Ok, so I was reading /.’s coverage of Mark Lucovsky jumping ship from MS to Google. Naturally I expected the typical anti-MS spin and of course it was there, but in the form of link to an entry on Mark’s blog about Microsoft not being very good at shipping software. In this entry Mark analyzes the way Microsoft ships their software (specifically he mentions the .NET framework) vs. the way Amazon ships a fix for their software (their web site). Maybe if Mark expanded a little bit on what he believes the right answer to the problem is I could understand his angle a little better, but how you can make this comparison of shipping software to a controlled environment vs. millions of user’s desktops is beyond me. That said, I did want to just talk about the .NET Framework part for a minute.
For starters, the .NET Framework is available on Windows Update. It’s just an optional component to install because you don’t need it to use windows. You could technically ship your application with an installer that detects that the framework is not installed and tell them to get it from Windows update, but why make the user go through all the trouble. Just slap the resdistributable merge module into your installer and ship it with your application. This is exactly the way DirectX works for example. Sure you can grab the latest from Windows update, but almost all video driver installs and/or game installs ship with the latest version so that when the user installs their new card or the latest game they can just start playing right out of the box.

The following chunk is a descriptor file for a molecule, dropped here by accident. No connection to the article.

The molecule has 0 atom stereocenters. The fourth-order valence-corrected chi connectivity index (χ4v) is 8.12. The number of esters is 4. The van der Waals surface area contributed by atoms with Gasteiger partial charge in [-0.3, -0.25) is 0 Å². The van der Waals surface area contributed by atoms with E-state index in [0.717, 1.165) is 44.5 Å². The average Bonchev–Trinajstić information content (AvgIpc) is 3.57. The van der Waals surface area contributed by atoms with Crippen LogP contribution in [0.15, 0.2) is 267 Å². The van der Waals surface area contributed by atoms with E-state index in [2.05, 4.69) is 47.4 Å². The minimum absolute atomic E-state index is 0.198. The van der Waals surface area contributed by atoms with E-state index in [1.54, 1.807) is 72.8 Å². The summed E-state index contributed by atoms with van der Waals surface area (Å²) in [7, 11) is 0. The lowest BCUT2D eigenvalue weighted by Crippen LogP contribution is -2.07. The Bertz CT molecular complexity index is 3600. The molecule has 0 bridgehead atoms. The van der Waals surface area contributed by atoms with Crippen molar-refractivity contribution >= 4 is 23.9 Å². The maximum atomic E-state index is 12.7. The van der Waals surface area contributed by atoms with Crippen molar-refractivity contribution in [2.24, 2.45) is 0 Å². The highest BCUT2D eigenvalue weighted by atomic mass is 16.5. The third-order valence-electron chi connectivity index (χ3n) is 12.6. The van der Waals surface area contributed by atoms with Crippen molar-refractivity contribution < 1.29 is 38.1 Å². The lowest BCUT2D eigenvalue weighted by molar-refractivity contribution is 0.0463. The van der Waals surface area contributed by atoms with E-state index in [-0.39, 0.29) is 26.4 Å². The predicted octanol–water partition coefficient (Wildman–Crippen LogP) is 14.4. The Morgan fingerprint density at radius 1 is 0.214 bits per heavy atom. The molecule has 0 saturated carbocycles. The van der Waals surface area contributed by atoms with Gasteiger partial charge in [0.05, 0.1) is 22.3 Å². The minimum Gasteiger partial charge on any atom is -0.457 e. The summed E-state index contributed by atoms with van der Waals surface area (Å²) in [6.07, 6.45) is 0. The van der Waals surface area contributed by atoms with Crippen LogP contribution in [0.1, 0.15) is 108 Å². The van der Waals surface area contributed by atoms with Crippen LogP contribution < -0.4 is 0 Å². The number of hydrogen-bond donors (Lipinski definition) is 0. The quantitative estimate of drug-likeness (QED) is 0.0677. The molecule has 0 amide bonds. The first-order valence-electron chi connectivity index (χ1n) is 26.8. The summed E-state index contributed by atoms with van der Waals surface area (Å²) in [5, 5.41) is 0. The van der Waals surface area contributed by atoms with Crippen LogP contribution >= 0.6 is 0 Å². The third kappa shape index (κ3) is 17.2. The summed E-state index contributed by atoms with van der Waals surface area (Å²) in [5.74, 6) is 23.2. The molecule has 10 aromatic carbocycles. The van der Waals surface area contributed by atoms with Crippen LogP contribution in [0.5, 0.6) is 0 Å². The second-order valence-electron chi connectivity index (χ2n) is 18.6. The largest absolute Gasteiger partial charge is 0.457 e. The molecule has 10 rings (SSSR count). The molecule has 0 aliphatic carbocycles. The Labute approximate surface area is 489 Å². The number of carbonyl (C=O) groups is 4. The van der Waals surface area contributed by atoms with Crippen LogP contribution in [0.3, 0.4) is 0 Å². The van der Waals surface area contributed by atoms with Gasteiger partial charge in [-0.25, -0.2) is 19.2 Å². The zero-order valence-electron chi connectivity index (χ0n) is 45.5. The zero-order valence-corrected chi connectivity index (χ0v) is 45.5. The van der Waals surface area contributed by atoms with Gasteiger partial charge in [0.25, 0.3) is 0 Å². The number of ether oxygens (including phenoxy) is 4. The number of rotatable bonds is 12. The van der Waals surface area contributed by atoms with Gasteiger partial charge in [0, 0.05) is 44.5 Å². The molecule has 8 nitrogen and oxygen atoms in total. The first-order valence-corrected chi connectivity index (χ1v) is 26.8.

So now let’s consider how updates are handled for Microsoft’s biggest application: Office. Office Update is there, people can check for and grab the latest updates whenever they want. The updates aren’t forced, but why should they be? If people are perfectly happy with Office the way it is why would you badger your users to download megs of updates just because you refactored your code and improved speed of a certain operation by 10%?
Ultimately I believe Microsoft is getting better and better at breaking their products into smaller more manageable pieces. This is eventually going to lead to smaller, faster updates for the OS as well as applications. They are also working very hard on delivering the Smart Client technology with .NET 2.0. Using ClickOnce the install procedure can literally be the equivalent of clicking on a link and approving/denying some rights the product may require to run. For updates, each time you launch the application, or based on a schedule, it can check if there are updates and ask if the user wants to download them. Longhorn is going to ship with with all of this functionality baked right in. As a result, we should see more and more programs, both by Microsoft and third parties, start to use this functionality to perform installation and updating of products.